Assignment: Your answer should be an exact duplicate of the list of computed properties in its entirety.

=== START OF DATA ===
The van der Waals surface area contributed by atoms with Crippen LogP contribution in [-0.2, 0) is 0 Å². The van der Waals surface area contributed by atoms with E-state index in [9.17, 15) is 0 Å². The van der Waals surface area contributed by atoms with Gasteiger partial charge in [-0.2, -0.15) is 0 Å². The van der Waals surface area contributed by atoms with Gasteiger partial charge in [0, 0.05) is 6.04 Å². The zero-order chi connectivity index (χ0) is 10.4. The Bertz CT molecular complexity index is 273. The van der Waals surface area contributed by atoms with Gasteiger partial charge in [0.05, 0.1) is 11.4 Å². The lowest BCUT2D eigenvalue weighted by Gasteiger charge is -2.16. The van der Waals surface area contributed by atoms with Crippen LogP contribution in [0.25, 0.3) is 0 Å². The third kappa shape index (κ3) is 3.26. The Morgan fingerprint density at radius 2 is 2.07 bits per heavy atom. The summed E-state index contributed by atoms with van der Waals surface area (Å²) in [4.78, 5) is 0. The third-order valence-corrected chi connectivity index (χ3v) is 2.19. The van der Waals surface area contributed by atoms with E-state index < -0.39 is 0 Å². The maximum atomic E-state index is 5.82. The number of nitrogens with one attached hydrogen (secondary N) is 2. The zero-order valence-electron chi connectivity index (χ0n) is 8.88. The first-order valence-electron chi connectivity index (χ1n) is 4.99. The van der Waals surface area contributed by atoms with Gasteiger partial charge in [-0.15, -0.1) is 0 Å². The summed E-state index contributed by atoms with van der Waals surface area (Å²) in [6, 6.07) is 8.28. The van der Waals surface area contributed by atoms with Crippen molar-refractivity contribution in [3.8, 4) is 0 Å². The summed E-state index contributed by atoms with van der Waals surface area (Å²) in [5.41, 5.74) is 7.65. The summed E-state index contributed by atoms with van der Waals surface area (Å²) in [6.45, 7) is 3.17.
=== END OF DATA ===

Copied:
The van der Waals surface area contributed by atoms with Crippen LogP contribution in [-0.2, 0) is 0 Å². The van der Waals surface area contributed by atoms with E-state index in [9.17, 15) is 0 Å². The van der Waals surface area contributed by atoms with Gasteiger partial charge in [-0.2, -0.15) is 0 Å². The van der Waals surface area contributed by atoms with Gasteiger partial charge in [0, 0.05) is 6.04 Å². The zero-order chi connectivity index (χ0) is 10.4. The Bertz CT molecular complexity index is 273. The van der Waals surface area contributed by atoms with Gasteiger partial charge in [0.05, 0.1) is 11.4 Å². The lowest BCUT2D eigenvalue weighted by Gasteiger charge is -2.16. The van der Waals surface area contributed by atoms with Crippen LogP contribution in [0.25, 0.3) is 0 Å². The third kappa shape index (κ3) is 3.26. The Morgan fingerprint density at radius 2 is 2.07 bits per heavy atom. The summed E-state index contributed by atoms with van der Waals surface area (Å²) in [4.78, 5) is 0. The third-order valence-corrected chi connectivity index (χ3v) is 2.19. The van der Waals surface area contributed by atoms with E-state index < -0.39 is 0 Å². The maximum atomic E-state index is 5.82. The number of nitrogens with one attached hydrogen (secondary N) is 2. The zero-order valence-electron chi connectivity index (χ0n) is 8.88. The first-order valence-electron chi connectivity index (χ1n) is 4.99. The van der Waals surface area contributed by atoms with Gasteiger partial charge in [-0.15, -0.1) is 0 Å². The summed E-state index contributed by atoms with van der Waals surface area (Å²) in [6, 6.07) is 8.28. The van der Waals surface area contributed by atoms with Crippen molar-refractivity contribution in [3.8, 4) is 0 Å². The summed E-state index contributed by atoms with van der Waals surface area (Å²) in [5.41, 5.74) is 7.65. The summed E-state index contributed by atoms with van der Waals surface area (Å²) in [6.45, 7) is 3.17.